In this study the use and importance of ethnic categories is investigated among children in multi‐ethnic schools. It is argued that concentrating on ethnic categories ignores the many alternative forms of social categorization that can be used. It also ignores the possibility that social categories are not used at all. In the present study children were not confronted with material that explicitly stressed ethnicity, nor were they forced to respond to ethnic categories, but the social categories spontaneously used in written essays were analysed. The results show that ethnic categories should not be taken for granted. First, categorical constructs were not the only ones used, as many particular descriptions were given. Second, although most children did use ethnicity in describing differences between schoolmates, many other social categories were used and there were hardly any references to ethnicity when the children described patterns of playing. Copyright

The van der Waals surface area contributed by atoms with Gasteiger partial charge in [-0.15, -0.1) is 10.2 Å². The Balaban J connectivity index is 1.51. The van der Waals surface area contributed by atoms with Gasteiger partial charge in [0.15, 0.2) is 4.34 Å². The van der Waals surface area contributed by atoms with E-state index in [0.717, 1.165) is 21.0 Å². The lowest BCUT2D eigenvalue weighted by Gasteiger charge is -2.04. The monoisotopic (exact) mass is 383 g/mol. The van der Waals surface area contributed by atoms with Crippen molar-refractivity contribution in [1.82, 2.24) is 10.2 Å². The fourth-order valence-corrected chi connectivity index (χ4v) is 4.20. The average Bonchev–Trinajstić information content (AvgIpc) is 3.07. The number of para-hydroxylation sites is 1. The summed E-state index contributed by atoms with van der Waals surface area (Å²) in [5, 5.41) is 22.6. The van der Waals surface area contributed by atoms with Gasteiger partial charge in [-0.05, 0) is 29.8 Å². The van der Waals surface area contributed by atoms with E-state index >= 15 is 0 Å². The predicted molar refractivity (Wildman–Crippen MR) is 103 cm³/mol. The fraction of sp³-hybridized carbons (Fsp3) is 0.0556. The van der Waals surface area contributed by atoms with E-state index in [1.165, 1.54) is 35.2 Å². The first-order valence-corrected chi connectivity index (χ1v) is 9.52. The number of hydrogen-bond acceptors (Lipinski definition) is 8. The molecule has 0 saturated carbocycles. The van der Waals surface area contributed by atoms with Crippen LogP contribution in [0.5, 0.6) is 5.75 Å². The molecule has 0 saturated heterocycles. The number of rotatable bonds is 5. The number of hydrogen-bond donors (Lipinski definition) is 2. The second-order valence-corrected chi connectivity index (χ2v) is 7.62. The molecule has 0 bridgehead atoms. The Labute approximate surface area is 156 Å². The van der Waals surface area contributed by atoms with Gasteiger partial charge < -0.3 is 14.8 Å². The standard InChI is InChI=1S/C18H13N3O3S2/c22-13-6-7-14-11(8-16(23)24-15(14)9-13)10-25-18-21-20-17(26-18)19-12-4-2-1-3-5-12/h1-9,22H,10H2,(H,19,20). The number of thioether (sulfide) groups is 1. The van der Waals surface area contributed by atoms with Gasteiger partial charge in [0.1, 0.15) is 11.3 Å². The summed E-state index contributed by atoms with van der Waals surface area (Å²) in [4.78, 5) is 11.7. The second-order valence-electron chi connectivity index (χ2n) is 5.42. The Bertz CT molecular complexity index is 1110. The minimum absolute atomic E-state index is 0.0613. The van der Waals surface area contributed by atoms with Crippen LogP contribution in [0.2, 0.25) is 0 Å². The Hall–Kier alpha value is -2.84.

Journal of Community & Applied Social Psychology
Erasmus University Rotterdam

Verkuyten, M., & Masson, K. (Kees). (1994). Ethnic categorization among children in multi‐ethnic schools in the Netherlands. Journal of Community & Applied Social Psychology, 4(3), 167–179. doi:10.1002/casp.2450040304